Donating unsuitable items a sign of disrespect

Donating unsuitable items a sign of disrespect
This container of mouldy dates was found in a box of donations at The Food Bank Singapore. The charity discards about 10 to 20 per cent of the 240 tonnes of food that it receives each year.
PHOTO: The Straits Times

I was riled up after reading about the unsuitable items that people donated ("Trashy donations hamper charities' work"; Jan 22).

Food Bank Singapore and the Salvation Army rely on donations in kind from the public to aid them in their work.

They help us to help others by distributing donated goods to those who have need of them.

But it seems that some donors are treating them as rubbish collectors.

What does this say about the mentality of these donors?

First, there is a clear misunderstanding of what it means to be charitable.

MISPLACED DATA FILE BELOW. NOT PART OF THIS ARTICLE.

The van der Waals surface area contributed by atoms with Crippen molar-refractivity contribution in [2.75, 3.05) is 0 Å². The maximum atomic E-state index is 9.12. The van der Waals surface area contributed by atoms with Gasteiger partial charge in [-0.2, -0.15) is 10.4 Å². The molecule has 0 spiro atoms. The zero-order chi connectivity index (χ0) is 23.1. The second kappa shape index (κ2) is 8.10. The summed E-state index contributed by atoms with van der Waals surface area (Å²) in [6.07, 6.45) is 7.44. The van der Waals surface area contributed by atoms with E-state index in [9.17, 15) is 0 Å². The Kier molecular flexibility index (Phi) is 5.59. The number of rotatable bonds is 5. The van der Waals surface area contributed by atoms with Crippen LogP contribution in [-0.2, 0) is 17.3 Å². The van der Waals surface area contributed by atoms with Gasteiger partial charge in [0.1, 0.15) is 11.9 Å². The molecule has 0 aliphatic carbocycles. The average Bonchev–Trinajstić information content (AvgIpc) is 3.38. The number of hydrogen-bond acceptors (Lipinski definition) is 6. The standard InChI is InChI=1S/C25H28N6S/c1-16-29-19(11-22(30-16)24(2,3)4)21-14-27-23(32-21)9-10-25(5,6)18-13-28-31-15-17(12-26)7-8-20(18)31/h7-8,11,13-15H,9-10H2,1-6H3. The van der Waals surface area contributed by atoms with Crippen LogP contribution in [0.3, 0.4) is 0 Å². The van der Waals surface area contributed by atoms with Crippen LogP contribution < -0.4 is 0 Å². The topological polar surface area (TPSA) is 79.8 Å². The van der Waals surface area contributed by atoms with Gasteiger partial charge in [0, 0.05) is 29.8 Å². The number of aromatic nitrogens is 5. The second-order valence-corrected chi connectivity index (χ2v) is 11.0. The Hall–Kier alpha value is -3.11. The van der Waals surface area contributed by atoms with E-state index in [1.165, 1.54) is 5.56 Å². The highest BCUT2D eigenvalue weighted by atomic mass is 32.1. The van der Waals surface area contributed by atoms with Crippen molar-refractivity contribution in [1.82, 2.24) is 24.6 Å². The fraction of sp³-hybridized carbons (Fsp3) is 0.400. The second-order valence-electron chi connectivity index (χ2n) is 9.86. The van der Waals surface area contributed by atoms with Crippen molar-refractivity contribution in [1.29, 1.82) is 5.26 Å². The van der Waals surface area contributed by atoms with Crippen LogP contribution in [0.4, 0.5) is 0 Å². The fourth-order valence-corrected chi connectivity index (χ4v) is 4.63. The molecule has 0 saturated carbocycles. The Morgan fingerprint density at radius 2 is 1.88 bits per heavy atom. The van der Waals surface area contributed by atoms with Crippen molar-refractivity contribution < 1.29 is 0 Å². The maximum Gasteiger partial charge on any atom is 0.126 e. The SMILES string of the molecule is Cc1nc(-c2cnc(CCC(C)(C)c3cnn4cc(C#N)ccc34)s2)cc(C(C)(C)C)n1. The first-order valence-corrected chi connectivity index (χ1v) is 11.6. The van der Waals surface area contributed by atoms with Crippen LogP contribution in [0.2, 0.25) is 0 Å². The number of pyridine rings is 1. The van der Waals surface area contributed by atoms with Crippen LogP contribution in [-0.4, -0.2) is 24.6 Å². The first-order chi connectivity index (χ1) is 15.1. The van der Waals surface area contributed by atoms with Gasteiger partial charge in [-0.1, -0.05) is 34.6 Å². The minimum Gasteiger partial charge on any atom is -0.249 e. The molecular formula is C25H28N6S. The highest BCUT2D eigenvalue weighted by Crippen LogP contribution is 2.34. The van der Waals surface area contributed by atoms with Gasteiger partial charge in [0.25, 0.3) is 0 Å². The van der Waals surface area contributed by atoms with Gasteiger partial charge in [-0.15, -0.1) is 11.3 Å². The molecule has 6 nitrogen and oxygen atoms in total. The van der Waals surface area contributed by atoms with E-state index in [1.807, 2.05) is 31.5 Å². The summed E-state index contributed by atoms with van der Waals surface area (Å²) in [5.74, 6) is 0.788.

The word "charity" has its root in the notion of love.

We do not treat those we love with disrespect.

To give them rubbish is the ultimate insult.

Second, there is a lack of common decency.

One of the key virtues in life is to treat others as we would like to be treated.

Surely, we would not like it if we were in a dire situation and we were given rubbish.

Donors should reflect on what they give to charities.

Charities have to sort through and dispose of unsuitable donated items.

This robs them of precious time that could have been invested in helping their beneficiaries.

It is heartening that some organisations are doing good in Singapore.

If we can help them, we should do so. If we cannot, we should not make things more difficult for them.

William Wan (Dr)
General Secretary
Singapore Kindness Movement


This article was first published on January 30, 2017.
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